By PETER HUSSMANN
Whirlpool had the right to change the retiree medical benefits to more than 3,000 former Maytag workers in Newton, a federal judge has ruled.
U.S. District Court Judge James Gritzner entered a judgment on Thursday, in a filing posted late today, in favor of the Whirlpool Corporation in the federal class-action lawsuit it brought against UAW Local 997 retirees three years ago. The decision follows a bench trial held late last year and the submission of post-trial briefs, in lieu of closing arguments following the trial in December 2010, in March 2011.
Judge Gritzner's 60-page ruling states that while he is sympathetic to the financial impact the decision will have on Maytag retirees, lawyers representing the UAW Local 997 retirees did not provide enough evidence that the retiree medical benefits were vested.
"In summation, the Union's inconclusive documentary evidence and underwhelming extrinsic evidence do not satisfy the Union's burden of proof because the general duration provisions, continuation language, coordination of benefits clauses, and reservation of rights language in the written documents and extrinsic evidence of changes to retiree medical benefits demonstrated by a preponderance of the evidence that the parties did not agree that the retiree medical benefits would survive the expiration of the retiree medical benefits schedule in the 2004 CBA (Collective Bargaining Agreement)," Judge Gritzner's ruling states.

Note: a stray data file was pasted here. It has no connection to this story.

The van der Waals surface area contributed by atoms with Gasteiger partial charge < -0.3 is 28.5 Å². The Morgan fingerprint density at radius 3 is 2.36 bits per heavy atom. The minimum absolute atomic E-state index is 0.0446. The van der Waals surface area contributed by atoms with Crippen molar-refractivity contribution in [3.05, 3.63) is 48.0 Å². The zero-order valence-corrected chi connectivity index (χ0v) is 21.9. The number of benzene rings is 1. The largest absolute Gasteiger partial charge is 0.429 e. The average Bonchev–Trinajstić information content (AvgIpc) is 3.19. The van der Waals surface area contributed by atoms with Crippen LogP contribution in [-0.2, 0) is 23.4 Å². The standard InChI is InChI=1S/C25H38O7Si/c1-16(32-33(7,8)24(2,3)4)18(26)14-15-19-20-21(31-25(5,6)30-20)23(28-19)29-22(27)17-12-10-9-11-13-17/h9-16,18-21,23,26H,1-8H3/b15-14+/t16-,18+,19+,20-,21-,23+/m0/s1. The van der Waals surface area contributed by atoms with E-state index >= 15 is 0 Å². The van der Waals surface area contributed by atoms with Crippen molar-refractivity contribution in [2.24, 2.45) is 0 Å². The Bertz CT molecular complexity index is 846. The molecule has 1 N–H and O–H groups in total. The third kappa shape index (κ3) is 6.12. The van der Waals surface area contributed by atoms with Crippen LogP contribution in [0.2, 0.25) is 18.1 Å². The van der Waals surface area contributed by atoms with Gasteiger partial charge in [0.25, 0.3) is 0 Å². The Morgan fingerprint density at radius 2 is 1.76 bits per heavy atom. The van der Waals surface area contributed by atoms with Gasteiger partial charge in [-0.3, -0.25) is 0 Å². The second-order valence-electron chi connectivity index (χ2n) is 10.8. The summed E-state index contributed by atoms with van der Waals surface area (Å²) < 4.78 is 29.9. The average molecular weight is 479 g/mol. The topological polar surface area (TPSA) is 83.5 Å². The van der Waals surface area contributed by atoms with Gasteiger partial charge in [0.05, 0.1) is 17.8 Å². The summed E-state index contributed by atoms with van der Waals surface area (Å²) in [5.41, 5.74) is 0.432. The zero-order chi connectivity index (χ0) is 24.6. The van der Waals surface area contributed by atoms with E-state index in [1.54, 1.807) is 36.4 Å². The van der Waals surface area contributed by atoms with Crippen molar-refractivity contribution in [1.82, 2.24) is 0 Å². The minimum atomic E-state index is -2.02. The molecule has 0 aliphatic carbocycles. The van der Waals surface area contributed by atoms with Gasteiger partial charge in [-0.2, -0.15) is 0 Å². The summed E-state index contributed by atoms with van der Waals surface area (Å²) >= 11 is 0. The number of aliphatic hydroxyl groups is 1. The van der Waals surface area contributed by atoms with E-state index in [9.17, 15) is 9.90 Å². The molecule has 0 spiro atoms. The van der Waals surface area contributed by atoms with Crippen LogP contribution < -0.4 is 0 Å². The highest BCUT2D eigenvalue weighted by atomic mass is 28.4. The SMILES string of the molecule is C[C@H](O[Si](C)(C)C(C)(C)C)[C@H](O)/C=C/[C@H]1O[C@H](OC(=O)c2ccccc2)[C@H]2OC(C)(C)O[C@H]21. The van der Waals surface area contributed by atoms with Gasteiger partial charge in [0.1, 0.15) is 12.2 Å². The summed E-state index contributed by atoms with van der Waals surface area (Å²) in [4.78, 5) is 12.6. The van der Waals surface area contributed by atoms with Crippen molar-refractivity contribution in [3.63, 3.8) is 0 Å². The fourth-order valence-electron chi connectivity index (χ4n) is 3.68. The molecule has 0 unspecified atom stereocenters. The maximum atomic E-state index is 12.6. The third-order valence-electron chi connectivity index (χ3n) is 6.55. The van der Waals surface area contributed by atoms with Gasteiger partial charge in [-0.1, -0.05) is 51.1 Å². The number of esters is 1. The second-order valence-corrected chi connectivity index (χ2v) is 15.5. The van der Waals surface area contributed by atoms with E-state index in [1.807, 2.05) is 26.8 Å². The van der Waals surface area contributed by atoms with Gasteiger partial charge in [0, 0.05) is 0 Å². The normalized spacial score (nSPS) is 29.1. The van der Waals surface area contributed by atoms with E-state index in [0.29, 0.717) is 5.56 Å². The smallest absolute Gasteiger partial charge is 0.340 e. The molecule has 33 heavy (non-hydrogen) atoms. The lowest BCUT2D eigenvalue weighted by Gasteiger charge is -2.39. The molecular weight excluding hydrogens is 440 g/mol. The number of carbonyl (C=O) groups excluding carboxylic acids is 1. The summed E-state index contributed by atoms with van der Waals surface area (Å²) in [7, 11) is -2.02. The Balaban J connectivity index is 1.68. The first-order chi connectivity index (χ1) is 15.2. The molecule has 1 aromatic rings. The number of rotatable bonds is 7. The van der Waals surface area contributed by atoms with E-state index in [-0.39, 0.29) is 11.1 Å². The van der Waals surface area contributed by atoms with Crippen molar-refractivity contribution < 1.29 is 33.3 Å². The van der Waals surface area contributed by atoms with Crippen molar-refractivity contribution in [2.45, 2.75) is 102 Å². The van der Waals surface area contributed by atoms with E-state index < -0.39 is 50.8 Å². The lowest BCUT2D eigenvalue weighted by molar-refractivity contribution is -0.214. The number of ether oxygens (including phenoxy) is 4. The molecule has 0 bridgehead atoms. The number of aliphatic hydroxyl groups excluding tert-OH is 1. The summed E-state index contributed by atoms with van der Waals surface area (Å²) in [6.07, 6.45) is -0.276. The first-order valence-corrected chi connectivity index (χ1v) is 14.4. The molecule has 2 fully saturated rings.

"The court is not unaware of the expectations of the Newton retirees nor unsympathetic in the result reached herein," the ruling continues. "However, the Union has not carried its burden under the law of showing that the Company agreed to vest retiree medical benefits. Regardless of what either side was thinking about vesting, proper allocation of the burden of the proof shows that the Union had the obligation to include express vesting language or present specific evidence that the Company agreed to provide vested retiree medical benefits.
"This the Union has not done within the structure of the applicable law in this circuit."
At this time it is uncertain what lawyers for Maytag retirees might do following the ruling. The possibility exists for an appeal to the U.S. Circuit Court of Appeals. The Newton Independent is attempting to contact lawyers for the parties to gain reaction.
The full ruling can be read below.